LAVAL, Que. — The sun was shining and optimism was in the air for the Montreal Canadiens at the beautiful Laval-sur-le-lac golf course on Monday.
And then the questions came—about the team’s need to fill the considerable void veteran defenceman Andrei Markov’s departure created, about the roughly $8 million in cap space general manager Marc Bergevin has available to him, and certainly about the team’s lack of depth at the centre position.
For the sixth time in his tenure, the GM stepped to the podium at the team’s annual golf tournament and was peppered in both of Quebec’s official languages—particularly about that last item.
His answer was a familiar refrain.
"I’m aware of the reality of an NHL general manager; what’s out there, what’s available," said Bergevin. "Nobody will give you a top centreman. Nobody. Why would they do that? If ever it would happen, it would cost an arm and a leg, and everybody knows those are the toughest guys to get."
And so, barring the unforeseeable, he stated that his intention is to have the Canadiens venture into the 2017-18 NHL season with what they have up the middle. There’s Jonathan Drouin, a prolific offensive player who will be moved to the position after playing exclusively on the wing in his previous seasons at this level. There’s Phillip Danault, who managed a career-best output at centre last season, scoring 40 points and proving to be quite reliable in his own end. There’s Tomas Plekanec, who turns 35 in October and is coming off a career-low 28-point season. And there’s Torrey Mitchell, who’s never had more than 23 points in any of his 12 NHL seasons.
If you were hoping 23-year-old Alex Galchenyuk might get another crack at it after putting up 23 points in his first 24 games at the position last year before a knee injury derailed his season, you might be a little bit miffed at what Bergevin had to say about that possibility.
"Until further notice Alex will be playing wing," the GM said. "I’ve been here for six years, I’ve seen Alex every day, and at this time centreman is a tough position. It’s demanding. I’m sure as we speak today Alex is not able to play that position every day. And I don’t need 10 more tries, I know he’s not."
It’s nearly impossible to find another player on the team’s depth chart who can step into the middle slot of one of the top two lines and have an impact, and it’s almost just as difficult to find one who can bring what Markov brought to the team’s blue line over the last 16 seasons.
"It’s a big hole," said Bergevin. "Andrei was a very good player for us, but we added Mark Streit, which I think fills some of that role. We added David Schlemko. I think by committee we should be able to fill that gap. Let’s keep in mind we didn’t lose a 25-year-old defenceman. All respect to Andrei, he’s going to turn 39 in December. At some point we have to move forward."
The Canadiens will have to do so without puck-mover Nathan Beaulieu, who was traded to Buffalo in the summer. They’ll have manage without Alexei Emelin, who was exposed at the expansion draft and selected by the Vegas Golden Knights. And they’ll move forward without stud prospect Mikhail Sergachev, who was traded to Tampa Bay to acquire Drouin.
One player the Canadiens are banking on to help overcome Markov’s loss is Karl Alzner, who signed a five-year, $23.1 million contract on July 1. But it would be a dramatic stretch to think he’d be able to fill in adequately on the power play or drive the play offensively. He’s only managed 117 points in 591 NHL games.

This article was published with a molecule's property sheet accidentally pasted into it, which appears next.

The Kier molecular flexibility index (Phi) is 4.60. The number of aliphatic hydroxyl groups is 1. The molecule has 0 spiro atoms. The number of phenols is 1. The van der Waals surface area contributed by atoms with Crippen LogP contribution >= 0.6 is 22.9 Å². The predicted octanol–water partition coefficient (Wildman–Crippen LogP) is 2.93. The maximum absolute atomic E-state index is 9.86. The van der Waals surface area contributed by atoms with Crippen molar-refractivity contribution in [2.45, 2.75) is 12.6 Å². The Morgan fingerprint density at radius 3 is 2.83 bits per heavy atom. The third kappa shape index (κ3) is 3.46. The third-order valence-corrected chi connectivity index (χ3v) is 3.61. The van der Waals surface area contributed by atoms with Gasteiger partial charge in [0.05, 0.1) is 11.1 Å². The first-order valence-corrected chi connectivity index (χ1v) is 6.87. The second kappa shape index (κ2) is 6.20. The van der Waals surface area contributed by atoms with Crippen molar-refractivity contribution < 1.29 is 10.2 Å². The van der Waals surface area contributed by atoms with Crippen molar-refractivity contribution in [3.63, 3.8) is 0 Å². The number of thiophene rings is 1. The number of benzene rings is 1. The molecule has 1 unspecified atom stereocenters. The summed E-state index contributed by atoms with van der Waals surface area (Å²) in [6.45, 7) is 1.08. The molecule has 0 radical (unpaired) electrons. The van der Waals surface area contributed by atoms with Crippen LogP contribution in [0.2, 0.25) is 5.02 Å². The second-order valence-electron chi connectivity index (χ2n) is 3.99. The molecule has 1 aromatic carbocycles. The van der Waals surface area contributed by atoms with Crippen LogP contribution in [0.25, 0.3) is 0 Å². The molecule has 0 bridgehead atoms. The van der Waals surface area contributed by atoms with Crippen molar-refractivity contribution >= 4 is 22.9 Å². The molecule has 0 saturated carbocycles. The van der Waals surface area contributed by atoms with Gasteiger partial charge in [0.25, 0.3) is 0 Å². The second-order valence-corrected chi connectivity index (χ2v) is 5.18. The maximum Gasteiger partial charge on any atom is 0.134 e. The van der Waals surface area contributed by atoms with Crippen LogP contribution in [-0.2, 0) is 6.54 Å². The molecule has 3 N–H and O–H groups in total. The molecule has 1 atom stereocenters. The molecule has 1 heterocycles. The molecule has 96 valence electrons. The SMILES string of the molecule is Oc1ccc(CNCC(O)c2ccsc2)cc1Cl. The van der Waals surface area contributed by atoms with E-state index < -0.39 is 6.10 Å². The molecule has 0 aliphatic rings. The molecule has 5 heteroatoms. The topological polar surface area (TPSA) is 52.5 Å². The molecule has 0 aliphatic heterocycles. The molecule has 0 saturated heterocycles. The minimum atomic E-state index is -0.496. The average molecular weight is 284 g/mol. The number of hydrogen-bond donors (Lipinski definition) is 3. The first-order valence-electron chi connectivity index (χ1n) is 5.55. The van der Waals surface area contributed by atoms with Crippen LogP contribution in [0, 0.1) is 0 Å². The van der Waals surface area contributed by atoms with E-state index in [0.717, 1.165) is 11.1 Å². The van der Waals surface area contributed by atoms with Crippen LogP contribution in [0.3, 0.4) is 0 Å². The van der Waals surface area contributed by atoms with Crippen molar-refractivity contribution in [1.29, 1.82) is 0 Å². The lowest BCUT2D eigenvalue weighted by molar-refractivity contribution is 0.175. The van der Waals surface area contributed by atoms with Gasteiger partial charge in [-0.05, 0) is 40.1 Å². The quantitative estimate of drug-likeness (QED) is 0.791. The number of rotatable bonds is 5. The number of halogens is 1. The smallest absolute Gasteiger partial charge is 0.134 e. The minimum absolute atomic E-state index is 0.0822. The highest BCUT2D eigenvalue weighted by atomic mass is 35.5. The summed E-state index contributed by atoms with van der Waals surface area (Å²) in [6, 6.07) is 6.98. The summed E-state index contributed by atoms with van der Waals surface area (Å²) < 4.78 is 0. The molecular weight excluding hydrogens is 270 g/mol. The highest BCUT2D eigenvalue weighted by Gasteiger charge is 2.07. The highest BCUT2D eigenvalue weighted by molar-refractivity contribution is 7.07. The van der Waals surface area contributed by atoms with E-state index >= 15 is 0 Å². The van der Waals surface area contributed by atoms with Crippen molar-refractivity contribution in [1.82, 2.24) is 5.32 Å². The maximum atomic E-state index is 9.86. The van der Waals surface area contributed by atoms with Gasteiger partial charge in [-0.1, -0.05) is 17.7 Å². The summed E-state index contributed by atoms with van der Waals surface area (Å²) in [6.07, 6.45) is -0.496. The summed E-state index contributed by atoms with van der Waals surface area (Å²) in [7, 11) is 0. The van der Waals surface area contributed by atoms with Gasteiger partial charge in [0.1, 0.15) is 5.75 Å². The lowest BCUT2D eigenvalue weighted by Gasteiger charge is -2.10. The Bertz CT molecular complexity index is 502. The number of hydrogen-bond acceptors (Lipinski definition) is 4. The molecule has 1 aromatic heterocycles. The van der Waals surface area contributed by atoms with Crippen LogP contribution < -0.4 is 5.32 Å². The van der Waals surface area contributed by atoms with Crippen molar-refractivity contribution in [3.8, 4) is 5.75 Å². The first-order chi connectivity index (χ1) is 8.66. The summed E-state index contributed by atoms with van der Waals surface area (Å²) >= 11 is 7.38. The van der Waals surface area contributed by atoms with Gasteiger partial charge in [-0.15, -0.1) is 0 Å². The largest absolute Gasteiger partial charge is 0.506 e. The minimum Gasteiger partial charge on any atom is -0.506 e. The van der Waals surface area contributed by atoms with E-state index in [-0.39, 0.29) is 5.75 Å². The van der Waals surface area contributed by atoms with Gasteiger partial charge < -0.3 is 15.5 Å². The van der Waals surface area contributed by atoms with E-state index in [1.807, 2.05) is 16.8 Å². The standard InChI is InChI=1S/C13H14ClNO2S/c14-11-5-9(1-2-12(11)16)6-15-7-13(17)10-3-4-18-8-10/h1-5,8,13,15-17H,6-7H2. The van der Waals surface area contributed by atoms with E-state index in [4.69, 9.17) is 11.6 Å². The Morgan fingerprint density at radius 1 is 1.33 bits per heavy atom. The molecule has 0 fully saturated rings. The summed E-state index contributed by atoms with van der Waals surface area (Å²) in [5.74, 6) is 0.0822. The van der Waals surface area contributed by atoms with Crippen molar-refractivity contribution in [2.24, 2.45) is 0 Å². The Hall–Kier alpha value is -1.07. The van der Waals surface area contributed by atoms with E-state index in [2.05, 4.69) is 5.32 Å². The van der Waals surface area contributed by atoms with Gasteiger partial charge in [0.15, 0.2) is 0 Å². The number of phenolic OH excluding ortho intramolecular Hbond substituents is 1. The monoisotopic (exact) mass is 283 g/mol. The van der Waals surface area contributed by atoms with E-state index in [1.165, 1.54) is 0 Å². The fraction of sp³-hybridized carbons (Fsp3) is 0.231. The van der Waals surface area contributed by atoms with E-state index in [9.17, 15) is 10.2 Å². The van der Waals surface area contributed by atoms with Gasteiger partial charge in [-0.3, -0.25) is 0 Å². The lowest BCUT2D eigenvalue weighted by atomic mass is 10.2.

"We’re such completely different players," said Alzner on Monday. "What I’d like to try to do is a bit of leadership. That’s something that I can maybe help with. But in terms of ability of play, you get something different with me than you do with [Markov]."
You also get something different with the 39-year-old Streit, who couldn’t crack Pittsburgh’s lineup while three of the team’s best defencemen were sidelined by injury en route to their second consecutive Stanley Cup win last spring. You surely get something different with Schlemko, who was acquired from Vegas in June and has never really sustained a role as a top-four defenceman in previous seasons with the San Jose Sharks, Calgary Flames, Dallas Stars, New Jersey Devils and Arizona Coyotes. Ditto for Joe Morrow, who signed as an unrestricted free agent over the summer after getting his feet wet in the league with the Boston Bruins.
Offensive defenceman Jakub Jerabek, who signed with Montreal out of the KHL, will have a chance to show what he can do in training camp. So will 26-year-old Eric Gelinas, who’s arriving on a tryout after two disappointing seasons in Colorado. But it’s hard to imagine either player can jump right in and play at the level Markov provided.
In spite of the issues at centre and on defence, the bar remains in the same place.
"The expectations are to make the playoffs and to go as far as we can once we do," said team owner Geoff Molson.
You get the sense meeting those expectations is going to depend a lot on how Molson’s money gets spent between now and the trade deadline in late February.
"It’s a nice asset to have," said Bergevin of the remaining cap space, which he admitted he’s inclined to hold onto if nothing changes between now and the beginning of the season.
"At this point there’s not much available," he said.
Nonetheless, Bergevin and the Canadiens are excited about what they currently have in place.
"Internally we have a healthy competition and we have a lot of NHL defencemen and we have some young forwards who are trying to establish themselves as NHL players," the GM said. "We have eight preseason games and [head coach] Claude [Julien] will make a lot of experiments."